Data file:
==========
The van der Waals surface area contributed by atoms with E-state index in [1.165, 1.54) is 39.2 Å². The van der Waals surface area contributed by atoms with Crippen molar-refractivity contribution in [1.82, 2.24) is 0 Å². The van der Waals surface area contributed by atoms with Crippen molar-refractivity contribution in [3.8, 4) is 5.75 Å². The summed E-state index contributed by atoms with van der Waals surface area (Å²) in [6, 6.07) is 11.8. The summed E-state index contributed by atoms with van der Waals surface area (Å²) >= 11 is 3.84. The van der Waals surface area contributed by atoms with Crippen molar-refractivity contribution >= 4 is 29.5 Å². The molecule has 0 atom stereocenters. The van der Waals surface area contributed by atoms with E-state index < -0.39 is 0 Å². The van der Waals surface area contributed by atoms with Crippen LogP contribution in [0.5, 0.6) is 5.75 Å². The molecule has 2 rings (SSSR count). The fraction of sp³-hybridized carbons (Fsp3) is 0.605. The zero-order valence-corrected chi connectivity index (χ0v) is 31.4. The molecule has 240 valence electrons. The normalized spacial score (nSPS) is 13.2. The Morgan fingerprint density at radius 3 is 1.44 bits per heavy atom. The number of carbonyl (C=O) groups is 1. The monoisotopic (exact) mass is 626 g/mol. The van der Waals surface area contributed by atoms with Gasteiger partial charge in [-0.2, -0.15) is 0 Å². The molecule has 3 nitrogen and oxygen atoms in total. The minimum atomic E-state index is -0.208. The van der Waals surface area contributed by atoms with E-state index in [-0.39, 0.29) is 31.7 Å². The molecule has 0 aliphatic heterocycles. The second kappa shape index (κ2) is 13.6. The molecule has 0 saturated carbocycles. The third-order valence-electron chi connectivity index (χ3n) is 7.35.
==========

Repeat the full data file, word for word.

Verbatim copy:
The van der Waals surface area contributed by atoms with E-state index in [1.165, 1.54) is 39.2 Å². The van der Waals surface area contributed by atoms with Crippen molar-refractivity contribution in [1.82, 2.24) is 0 Å². The van der Waals surface area contributed by atoms with Crippen molar-refractivity contribution in [3.8, 4) is 5.75 Å². The summed E-state index contributed by atoms with van der Waals surface area (Å²) in [6, 6.07) is 11.8. The summed E-state index contributed by atoms with van der Waals surface area (Å²) >= 11 is 3.84. The van der Waals surface area contributed by atoms with Crippen molar-refractivity contribution >= 4 is 29.5 Å². The molecule has 0 atom stereocenters. The van der Waals surface area contributed by atoms with E-state index < -0.39 is 0 Å². The van der Waals surface area contributed by atoms with Crippen LogP contribution in [0.5, 0.6) is 5.75 Å². The molecule has 2 rings (SSSR count). The fraction of sp³-hybridized carbons (Fsp3) is 0.605. The zero-order valence-corrected chi connectivity index (χ0v) is 31.4. The molecule has 240 valence electrons. The normalized spacial score (nSPS) is 13.2. The Morgan fingerprint density at radius 3 is 1.44 bits per heavy atom. The number of carbonyl (C=O) groups is 1. The monoisotopic (exact) mass is 626 g/mol. The van der Waals surface area contributed by atoms with Gasteiger partial charge in [-0.2, -0.15) is 0 Å². The molecule has 3 nitrogen and oxygen atoms in total. The minimum atomic E-state index is -0.208. The van der Waals surface area contributed by atoms with E-state index in [-0.39, 0.29) is 31.7 Å². The molecule has 0 aliphatic heterocycles. The second kappa shape index (κ2) is 13.6. The molecule has 0 saturated carbocycles. The third-order valence-electron chi connectivity index (χ3n) is 7.35.